Relationship Between Mental Disorder and Crime

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Name: | Songmaytee Teo|
Student Admission Number: | 1000732f|
Tutorial Group:| TG01|
Tutor’s name: | Ms Dian Mohd Rasid|
Name of Subject:| GPS3008 Psychology of criminal behaviour| Submission Date: | 10/08/12|
Declaration of original work: By submitting this work, I am declaring that I am the originator of this work and that all other original sources used in this work have been appropriately acknowledged. I understand that plagiarism is the act of taking and using the whole or any part of another person’s work and presenting it as my own without proper acknowledgement. I also understand that plagiarism is an academic offence and that disciplinary action will be taken for plagiarism.|

Relationship between crime and mental disorder
Mental disorders have been related to crime and are being depicted over the media as dangerous and unpredictable (Tartakovsky, 2012). Pullman (2010) did an analysis of 211 females and 212 males that were in medical care and also had criminal charges. The study aimed to find the relationship between mental health and the transition from adolescent to adulthood (16 – 25 yrs) which is the most common offense period. Their findings were that the odds of being charged for a violent crime was increase by five times for those with conduct disorder, more than five times for substance use disorder and nine times for those with developmental disorders. So it’s no wonder that researchers are interested to find out if this is true. A crime is only a crime when society’s law is broken. Of which Seigel (2008) describes it as “Crime is a violation of societal rules of behaviour as interpreted and expressed by the criminal law, which reflects public opinion, traditional values and the viewpoint of people currently holding social and political power.” So knowing what a crime is, we have to know what classifies as a mental disorder. Kendell (2002) states that the World Health Organisation have avoided defining “diseases”, “illnesses” and “disorders” as it simply states ‘the term disorder is used throughout the classification, so as to avoid even greater problems inherent in the use of terms such as disease and illness, Disorder is not an exact term, but it is used here to imply the existence of a clinically recognisable set of symptoms or behaviour associated in most cases with distress and with interference with personal functions.’ Due to the existence of many mental disorders, this paper aims to find any and all relationships surrounding those suffering from schizophrenia. It will cover points such as how dangerous schizophrenic patients are as compared to general population, impulsivity in them, subgroups in schizophrenic patients in sexual or violent offense, influence of comorbidity, early versus late onset of schizophrenia, and finally victimization. To understand the relationship between schizophrenia and crime, we must first know how schizophrenia is a disorder. For the sake of this paper, there is only the need to explain the positive symptoms of schizophrenia, which are faulty sensory interpretations such as hallucinations, delusions and thought disorder. These are known as psychotic drives which will be discussed in the later sections.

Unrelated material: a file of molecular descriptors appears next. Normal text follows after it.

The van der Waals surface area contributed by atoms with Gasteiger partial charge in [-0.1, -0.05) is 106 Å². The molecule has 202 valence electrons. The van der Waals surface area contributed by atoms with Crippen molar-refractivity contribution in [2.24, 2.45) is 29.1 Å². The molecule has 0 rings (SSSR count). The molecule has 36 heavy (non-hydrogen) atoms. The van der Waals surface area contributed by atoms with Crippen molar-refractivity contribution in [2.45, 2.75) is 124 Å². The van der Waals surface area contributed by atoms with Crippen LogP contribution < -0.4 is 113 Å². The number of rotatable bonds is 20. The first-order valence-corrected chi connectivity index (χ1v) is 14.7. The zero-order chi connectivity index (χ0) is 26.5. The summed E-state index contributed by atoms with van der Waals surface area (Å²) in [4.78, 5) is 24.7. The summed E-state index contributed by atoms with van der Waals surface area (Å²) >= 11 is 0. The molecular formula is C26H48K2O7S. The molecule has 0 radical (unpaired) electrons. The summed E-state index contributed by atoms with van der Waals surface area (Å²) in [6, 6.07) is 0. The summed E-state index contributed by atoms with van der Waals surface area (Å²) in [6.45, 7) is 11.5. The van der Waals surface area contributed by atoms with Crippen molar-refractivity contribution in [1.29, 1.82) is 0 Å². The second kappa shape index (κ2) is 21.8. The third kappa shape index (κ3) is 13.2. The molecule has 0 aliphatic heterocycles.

Level of risk
Mullen et.al. (2000) had findings that support the notion that those with schizophrenia were more likely to offend. They also found that they were not as likely to sexually offend as compared to their other offences such as violence, property damage and drug related offences. Eriksson (2008) have also found similar results through various literature review where those with schizophrenia were twice to seven times more likely to offend violently. Impulsivity in Schizophrenic patients

Enticott and colleagues (2008) have found that impulsivity have been known to be linked to violence. Their participants are from a secure psychiatric facility (n=18) and were compared to healthy participants (n=18) where there were more males...
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